If it weren’t for the last minute, nothing would get done.
As a journalism student — let’s broaden that, as a college student — I was pretty amused by that quote. It was framed and hanging in the office of my journalism professor. My junior year, I was yearbook editor, and learned the hard truth. You wait to the last minute, you pay a high price.
There is a certain thrill in procrastination, and some say that’s why people do it, to get that adrenaline rush that comes from facing a deadline there’s no way you can meet. Then you do, and the surge that races through you (if you’re not dead tired) is reward enough to compensate for all, or most, of the negatives (like I mentioned, being dead tired).
There are times when you’re dependent on others to be responsible enough to meet their deadlines so you, in turn, can meet yours. Several years ago I worked as a communications manager for a major corporation in their benefits department. The company had a team of directors from numerous departments who approved all communication that went out from my department, and most of them were dependable and respectful of me, the lower-level employee making demands on their time.
Of course, one woman wasn’t so kind. In fact, she was a … . Well, you’ve all worked with the type. We had an exceptionally tight deadline, and I was depending on her to meet it. It was an absolute deadline for me, and I told her in numerous emails, a couple of phone calls and through the director of my division that whether or not I heard from her, the material had to go to press on Monday, June 7. I meant business.
That Monday came, and I hadn’t heard from her. With my director’s approval, for that matter, the support of the entire team of directors, I sent this material out.
The next morning I got a call from her assistant, who sheepishly told me Director B wanted to know what day was the REAL deadline.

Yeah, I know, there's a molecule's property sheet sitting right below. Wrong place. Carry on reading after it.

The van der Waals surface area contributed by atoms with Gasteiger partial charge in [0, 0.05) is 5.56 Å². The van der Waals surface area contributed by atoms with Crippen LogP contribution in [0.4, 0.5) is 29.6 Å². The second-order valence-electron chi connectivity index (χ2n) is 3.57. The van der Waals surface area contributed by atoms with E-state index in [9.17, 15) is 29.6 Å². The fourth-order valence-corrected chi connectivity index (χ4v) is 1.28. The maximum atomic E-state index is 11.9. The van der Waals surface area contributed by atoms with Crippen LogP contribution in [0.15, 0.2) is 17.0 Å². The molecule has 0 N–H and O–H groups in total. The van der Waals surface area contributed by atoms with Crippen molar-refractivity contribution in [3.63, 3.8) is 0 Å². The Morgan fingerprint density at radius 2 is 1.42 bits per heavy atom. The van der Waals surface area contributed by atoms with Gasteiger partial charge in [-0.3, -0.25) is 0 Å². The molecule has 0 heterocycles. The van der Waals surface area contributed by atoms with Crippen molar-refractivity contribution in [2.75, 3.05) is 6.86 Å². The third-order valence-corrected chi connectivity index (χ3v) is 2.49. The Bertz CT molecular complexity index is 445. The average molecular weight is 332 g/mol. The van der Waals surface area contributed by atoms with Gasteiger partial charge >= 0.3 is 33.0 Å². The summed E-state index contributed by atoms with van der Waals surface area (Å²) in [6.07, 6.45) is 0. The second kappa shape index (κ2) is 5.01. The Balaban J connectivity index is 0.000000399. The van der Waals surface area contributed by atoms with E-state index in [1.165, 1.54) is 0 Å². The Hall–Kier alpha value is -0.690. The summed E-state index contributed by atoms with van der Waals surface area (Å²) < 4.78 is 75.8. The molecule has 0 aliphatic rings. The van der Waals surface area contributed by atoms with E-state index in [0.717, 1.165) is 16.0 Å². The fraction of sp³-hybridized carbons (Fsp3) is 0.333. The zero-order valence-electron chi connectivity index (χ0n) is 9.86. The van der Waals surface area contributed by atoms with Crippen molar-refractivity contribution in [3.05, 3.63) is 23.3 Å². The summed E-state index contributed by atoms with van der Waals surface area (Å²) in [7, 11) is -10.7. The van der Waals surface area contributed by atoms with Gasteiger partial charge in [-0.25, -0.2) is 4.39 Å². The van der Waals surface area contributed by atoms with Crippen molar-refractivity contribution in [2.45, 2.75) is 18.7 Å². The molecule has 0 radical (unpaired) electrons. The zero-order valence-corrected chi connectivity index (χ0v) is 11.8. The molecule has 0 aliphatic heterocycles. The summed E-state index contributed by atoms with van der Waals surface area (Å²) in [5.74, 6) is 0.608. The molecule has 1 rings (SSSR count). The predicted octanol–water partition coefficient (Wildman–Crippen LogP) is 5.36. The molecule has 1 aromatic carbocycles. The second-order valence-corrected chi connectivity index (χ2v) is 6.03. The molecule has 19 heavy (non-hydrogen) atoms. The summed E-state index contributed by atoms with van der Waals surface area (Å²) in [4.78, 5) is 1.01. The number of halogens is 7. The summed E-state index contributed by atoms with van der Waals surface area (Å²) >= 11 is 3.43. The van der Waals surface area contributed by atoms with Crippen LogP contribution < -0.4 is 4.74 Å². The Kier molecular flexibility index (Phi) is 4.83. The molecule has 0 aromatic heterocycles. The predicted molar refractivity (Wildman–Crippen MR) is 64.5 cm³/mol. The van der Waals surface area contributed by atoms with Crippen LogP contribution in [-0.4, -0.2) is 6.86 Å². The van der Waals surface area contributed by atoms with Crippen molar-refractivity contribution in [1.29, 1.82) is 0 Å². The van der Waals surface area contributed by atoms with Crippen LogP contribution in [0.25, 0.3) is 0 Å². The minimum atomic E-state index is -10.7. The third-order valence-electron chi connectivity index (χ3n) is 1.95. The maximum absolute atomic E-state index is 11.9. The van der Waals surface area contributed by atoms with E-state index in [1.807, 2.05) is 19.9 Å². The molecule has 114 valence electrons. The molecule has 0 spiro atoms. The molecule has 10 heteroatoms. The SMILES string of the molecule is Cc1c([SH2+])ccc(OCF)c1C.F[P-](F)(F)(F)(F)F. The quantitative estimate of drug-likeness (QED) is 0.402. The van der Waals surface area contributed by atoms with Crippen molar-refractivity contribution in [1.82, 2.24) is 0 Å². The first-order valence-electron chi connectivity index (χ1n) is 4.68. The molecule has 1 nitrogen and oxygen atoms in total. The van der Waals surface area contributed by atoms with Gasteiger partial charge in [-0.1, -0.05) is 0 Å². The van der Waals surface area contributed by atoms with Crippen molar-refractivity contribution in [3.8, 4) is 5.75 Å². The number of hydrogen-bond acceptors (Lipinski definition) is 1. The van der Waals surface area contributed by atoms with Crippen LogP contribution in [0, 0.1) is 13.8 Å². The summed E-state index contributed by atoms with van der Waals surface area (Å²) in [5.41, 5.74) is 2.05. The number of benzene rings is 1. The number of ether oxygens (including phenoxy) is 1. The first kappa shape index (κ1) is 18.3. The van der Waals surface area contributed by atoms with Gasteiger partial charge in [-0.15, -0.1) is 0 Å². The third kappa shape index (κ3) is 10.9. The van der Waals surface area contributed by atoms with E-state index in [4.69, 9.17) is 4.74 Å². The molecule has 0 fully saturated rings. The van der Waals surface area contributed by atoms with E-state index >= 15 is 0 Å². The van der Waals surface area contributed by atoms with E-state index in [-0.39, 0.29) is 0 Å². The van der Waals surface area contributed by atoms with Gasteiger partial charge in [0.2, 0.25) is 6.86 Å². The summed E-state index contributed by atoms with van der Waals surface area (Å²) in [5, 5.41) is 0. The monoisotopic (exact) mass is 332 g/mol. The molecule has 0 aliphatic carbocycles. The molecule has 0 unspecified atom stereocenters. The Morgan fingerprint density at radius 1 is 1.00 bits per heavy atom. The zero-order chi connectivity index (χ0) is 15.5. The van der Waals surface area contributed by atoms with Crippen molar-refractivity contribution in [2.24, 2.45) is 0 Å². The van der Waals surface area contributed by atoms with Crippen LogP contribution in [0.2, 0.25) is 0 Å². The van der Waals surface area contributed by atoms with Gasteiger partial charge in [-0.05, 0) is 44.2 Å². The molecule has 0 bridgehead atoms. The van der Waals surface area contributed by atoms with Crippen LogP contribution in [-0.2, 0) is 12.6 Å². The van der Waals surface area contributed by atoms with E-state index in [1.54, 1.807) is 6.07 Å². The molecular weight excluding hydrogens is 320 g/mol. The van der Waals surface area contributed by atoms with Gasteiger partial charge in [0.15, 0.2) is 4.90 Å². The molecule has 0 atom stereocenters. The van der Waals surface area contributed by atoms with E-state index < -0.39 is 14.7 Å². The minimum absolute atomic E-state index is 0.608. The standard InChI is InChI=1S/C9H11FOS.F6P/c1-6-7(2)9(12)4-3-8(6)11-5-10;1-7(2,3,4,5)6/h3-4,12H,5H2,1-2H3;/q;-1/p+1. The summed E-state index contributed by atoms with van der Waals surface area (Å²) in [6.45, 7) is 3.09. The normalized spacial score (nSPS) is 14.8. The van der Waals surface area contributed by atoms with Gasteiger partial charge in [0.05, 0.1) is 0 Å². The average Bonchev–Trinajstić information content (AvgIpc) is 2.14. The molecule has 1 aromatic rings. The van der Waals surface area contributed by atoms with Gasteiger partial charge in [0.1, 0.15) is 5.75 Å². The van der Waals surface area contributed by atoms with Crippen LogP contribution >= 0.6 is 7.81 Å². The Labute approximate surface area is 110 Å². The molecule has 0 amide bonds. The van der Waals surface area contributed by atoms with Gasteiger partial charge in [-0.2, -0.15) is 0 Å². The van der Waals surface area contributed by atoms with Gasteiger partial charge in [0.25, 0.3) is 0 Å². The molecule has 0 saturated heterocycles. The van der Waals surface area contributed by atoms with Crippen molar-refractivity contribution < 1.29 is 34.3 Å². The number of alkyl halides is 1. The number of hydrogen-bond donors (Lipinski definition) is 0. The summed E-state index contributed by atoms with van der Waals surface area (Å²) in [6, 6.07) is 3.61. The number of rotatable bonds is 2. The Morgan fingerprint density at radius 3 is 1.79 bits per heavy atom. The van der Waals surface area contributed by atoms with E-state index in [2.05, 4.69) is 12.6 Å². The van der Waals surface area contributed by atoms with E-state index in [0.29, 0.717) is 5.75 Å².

“It was yesterday,” I told her, and reminded her of the multiple notifications I had sent out. In barely a whisper, she agreed I was right, but told me to expect a call.
Of course, my phone didn’t ring, my director’s did, but she was prepared. I’d like to say we won that battle, but we didn’t. We won the war, however. Director B was told by executive management she wouldn’t get a second chance next time.
We paid a high price for that situation, and here’s the thing: deadlines are deadlines for a reason. No one should have to play games by giving false dates, or give in because the other person resents being told what to do by someone lesser than her.
Of course, life happens, and sometimes deadlines are missed for legitimate reasons.
While I prioritize my projects, I no longer operate on the premise “it’s not a crisis, so I have plenty of time.” That doesn’t mean I’m not scrambling at the last minute with some projects, but that can’t always be helped. And admittedly, sometimes I just don’t feel like doing whatever it is I’m supposed to be doing, and I knit instead (obviously, that’s for projects I’m working on at home). I do my best to keep those times from being a habit, and I also avoid having deadlines with my knitting.
I only wish there was some funny quote for sparing myself the drama of procrastination.
Image Credits (calendar) © grublee — Bigstock; (girl at desk) © marinabh — Adobe Stock